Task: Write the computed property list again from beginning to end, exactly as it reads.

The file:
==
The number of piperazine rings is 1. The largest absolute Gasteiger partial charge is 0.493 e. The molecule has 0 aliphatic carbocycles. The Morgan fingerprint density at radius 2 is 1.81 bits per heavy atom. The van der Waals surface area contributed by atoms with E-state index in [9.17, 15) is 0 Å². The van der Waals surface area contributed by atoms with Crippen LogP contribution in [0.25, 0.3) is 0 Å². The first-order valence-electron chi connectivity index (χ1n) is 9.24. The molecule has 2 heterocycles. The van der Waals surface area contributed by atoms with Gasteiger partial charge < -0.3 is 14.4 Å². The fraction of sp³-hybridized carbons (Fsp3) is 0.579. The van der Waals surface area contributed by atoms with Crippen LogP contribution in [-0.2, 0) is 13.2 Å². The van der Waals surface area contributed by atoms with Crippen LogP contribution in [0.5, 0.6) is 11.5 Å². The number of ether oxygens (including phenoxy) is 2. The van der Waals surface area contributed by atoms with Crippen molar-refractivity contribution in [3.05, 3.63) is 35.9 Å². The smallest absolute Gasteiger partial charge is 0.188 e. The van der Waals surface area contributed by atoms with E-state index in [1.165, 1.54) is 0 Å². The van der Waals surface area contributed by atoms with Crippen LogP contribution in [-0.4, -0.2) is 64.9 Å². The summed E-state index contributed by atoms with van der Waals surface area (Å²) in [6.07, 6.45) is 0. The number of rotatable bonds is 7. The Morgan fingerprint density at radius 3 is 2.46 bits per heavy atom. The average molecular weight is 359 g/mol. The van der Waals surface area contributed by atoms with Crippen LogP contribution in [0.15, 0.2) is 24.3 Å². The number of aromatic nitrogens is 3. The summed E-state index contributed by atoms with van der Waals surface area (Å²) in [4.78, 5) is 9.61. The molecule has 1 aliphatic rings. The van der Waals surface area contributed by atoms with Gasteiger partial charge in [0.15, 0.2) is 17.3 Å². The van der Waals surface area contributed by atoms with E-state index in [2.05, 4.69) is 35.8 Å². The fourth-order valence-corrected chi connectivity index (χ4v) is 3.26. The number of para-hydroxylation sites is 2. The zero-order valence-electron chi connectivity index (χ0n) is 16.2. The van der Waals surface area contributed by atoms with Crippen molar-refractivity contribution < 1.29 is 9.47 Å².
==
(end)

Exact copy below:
The number of piperazine rings is 1. The largest absolute Gasteiger partial charge is 0.493 e. The molecule has 0 aliphatic carbocycles. The Morgan fingerprint density at radius 2 is 1.81 bits per heavy atom. The van der Waals surface area contributed by atoms with E-state index in [9.17, 15) is 0 Å². The van der Waals surface area contributed by atoms with Crippen LogP contribution in [0.25, 0.3) is 0 Å². The first-order valence-electron chi connectivity index (χ1n) is 9.24. The molecule has 2 heterocycles. The van der Waals surface area contributed by atoms with Gasteiger partial charge < -0.3 is 14.4 Å². The fraction of sp³-hybridized carbons (Fsp3) is 0.579. The van der Waals surface area contributed by atoms with Crippen LogP contribution in [-0.2, 0) is 13.2 Å². The van der Waals surface area contributed by atoms with Crippen LogP contribution in [0.5, 0.6) is 11.5 Å². The number of ether oxygens (including phenoxy) is 2. The van der Waals surface area contributed by atoms with Crippen molar-refractivity contribution in [3.05, 3.63) is 35.9 Å². The smallest absolute Gasteiger partial charge is 0.188 e. The van der Waals surface area contributed by atoms with E-state index in [1.165, 1.54) is 0 Å². The van der Waals surface area contributed by atoms with Crippen LogP contribution in [-0.4, -0.2) is 64.9 Å². The summed E-state index contributed by atoms with van der Waals surface area (Å²) in [6.07, 6.45) is 0. The number of rotatable bonds is 7. The Morgan fingerprint density at radius 3 is 2.46 bits per heavy atom. The average molecular weight is 359 g/mol. The van der Waals surface area contributed by atoms with Crippen LogP contribution in [0.15, 0.2) is 24.3 Å². The number of aromatic nitrogens is 3. The summed E-state index contributed by atoms with van der Waals surface area (Å²) in [4.78, 5) is 9.61. The molecule has 1 aliphatic rings. The van der Waals surface area contributed by atoms with Gasteiger partial charge in [0.15, 0.2) is 17.3 Å². The van der Waals surface area contributed by atoms with E-state index in [2.05, 4.69) is 35.8 Å². The fourth-order valence-corrected chi connectivity index (χ4v) is 3.26. The number of para-hydroxylation sites is 2. The zero-order valence-electron chi connectivity index (χ0n) is 16.2. The van der Waals surface area contributed by atoms with Crippen molar-refractivity contribution < 1.29 is 9.47 Å².